The other day, the Governor of New Jersey said that the state urgently needs programmers who know the COBOL language. They have to update software 50 years ago, which is used by 40-year-old mainframes working in the employment system.
This may seem surreal, since COBOL (COmmon Business Oriented Language) is one of the oldest programming languages, the first version of which was released in 1959, and mainframes gave way to x86-compatible general purpose servers decades ago. However, these systems still work in enterprises and government agencies.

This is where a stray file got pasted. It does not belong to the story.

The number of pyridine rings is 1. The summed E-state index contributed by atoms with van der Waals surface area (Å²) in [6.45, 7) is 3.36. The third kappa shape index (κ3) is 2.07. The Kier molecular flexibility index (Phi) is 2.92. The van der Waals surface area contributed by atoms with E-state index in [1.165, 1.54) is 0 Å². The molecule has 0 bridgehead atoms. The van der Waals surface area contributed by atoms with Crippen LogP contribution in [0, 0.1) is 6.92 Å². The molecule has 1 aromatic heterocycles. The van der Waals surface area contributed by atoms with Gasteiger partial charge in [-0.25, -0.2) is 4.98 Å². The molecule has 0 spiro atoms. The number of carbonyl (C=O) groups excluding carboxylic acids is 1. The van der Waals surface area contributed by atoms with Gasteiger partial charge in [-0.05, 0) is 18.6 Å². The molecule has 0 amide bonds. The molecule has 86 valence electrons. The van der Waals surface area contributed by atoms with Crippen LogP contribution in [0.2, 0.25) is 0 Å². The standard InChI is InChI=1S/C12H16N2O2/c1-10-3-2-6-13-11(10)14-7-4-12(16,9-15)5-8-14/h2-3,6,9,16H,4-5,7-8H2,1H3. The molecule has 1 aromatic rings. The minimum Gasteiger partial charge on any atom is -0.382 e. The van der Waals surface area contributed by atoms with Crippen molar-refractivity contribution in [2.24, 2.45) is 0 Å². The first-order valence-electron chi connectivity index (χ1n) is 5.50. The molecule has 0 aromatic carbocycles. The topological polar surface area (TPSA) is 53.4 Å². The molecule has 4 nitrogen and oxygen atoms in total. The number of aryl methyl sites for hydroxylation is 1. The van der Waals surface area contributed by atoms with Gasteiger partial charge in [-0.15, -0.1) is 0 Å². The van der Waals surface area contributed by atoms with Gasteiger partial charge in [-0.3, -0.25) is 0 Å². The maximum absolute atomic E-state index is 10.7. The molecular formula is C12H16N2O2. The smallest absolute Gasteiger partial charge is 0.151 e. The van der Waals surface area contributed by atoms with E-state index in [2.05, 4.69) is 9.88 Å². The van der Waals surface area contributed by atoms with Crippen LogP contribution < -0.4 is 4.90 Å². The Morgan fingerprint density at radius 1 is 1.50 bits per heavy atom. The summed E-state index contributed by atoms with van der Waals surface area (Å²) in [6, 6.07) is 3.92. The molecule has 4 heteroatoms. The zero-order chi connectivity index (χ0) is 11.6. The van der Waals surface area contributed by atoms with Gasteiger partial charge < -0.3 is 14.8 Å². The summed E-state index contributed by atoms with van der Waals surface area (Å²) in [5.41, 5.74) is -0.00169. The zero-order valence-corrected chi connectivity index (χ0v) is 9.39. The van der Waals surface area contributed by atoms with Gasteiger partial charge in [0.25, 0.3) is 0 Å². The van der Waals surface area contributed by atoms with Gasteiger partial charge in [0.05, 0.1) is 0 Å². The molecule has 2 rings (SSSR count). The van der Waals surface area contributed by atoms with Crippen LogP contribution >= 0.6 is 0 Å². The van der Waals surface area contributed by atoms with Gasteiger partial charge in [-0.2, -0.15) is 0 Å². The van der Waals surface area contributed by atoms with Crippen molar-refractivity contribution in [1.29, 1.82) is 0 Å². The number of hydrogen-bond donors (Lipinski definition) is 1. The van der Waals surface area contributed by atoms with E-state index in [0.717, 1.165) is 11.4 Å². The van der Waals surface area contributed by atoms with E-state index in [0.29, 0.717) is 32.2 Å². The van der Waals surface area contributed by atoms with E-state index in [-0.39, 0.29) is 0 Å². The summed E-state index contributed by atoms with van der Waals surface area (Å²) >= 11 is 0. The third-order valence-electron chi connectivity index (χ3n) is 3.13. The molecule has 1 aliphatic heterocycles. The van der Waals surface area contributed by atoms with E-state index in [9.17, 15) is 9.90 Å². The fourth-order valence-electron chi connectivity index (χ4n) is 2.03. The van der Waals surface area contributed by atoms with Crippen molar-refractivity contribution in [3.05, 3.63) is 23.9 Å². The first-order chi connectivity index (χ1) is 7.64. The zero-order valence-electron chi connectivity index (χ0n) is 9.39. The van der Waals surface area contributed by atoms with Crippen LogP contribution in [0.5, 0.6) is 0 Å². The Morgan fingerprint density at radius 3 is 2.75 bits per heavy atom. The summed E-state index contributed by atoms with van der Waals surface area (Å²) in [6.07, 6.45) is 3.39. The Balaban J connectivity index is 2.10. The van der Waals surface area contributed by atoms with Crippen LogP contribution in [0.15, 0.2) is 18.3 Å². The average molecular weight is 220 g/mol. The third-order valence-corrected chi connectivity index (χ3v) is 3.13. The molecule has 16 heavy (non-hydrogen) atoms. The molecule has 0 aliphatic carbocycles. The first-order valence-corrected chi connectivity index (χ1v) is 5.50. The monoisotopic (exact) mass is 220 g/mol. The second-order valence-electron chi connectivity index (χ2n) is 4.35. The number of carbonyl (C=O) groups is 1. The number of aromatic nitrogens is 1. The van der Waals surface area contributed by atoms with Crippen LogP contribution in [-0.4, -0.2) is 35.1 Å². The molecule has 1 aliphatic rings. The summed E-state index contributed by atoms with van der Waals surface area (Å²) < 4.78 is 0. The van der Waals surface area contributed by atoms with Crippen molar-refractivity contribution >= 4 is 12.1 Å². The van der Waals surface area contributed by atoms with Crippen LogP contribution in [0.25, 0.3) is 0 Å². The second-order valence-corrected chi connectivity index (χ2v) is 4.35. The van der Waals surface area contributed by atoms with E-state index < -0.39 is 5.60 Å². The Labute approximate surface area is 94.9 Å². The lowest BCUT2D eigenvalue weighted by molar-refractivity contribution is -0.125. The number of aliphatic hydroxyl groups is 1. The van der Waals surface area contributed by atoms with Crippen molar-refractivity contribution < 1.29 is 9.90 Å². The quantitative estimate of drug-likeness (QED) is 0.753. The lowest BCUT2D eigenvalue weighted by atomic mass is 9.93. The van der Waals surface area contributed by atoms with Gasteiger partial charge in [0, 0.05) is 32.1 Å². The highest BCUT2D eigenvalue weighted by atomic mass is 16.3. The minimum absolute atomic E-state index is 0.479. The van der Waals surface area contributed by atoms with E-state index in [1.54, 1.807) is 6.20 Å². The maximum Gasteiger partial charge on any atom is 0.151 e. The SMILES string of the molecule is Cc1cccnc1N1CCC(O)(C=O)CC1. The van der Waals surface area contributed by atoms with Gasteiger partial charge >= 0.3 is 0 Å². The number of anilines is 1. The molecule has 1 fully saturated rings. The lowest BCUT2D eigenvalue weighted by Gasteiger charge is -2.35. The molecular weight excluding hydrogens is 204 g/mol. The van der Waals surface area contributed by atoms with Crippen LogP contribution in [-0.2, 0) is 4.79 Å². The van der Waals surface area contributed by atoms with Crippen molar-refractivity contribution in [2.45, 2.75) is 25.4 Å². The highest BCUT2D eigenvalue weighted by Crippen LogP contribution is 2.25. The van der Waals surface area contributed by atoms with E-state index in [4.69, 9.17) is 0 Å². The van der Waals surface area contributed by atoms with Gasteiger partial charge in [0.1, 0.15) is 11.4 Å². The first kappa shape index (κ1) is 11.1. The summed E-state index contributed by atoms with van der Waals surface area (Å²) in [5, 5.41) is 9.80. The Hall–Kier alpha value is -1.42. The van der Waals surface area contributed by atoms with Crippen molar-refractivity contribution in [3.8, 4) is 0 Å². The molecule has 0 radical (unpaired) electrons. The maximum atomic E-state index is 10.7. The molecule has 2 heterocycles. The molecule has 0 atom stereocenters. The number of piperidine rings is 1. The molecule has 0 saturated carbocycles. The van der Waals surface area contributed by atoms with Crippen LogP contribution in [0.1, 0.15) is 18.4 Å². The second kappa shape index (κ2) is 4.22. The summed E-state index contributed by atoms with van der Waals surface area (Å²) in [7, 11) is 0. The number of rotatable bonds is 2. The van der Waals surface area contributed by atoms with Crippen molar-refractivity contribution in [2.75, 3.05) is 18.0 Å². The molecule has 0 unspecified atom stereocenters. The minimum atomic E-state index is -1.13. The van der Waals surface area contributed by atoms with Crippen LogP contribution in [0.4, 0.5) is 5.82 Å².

The increased need is due to the fact that New Jersey is struggling to handle the explosive growth (by 1600%) of the unemployed in connection with the wave of closure of enterprises due to coronavirus. Unpaid applications grow like a snowball, and it is impossible to scale the system without specialists with knowledge of COBOL. A similar situation is observed in other states. Alas, finding experts is not easy: COBOL has not been included in the university curriculum for several decades, and the work of the rare remaining specialists costs $ 55-85 per hour. The governor of New Jersey appealed, first of all, to volunteers from among the pensioners who could help the state solve the described problem.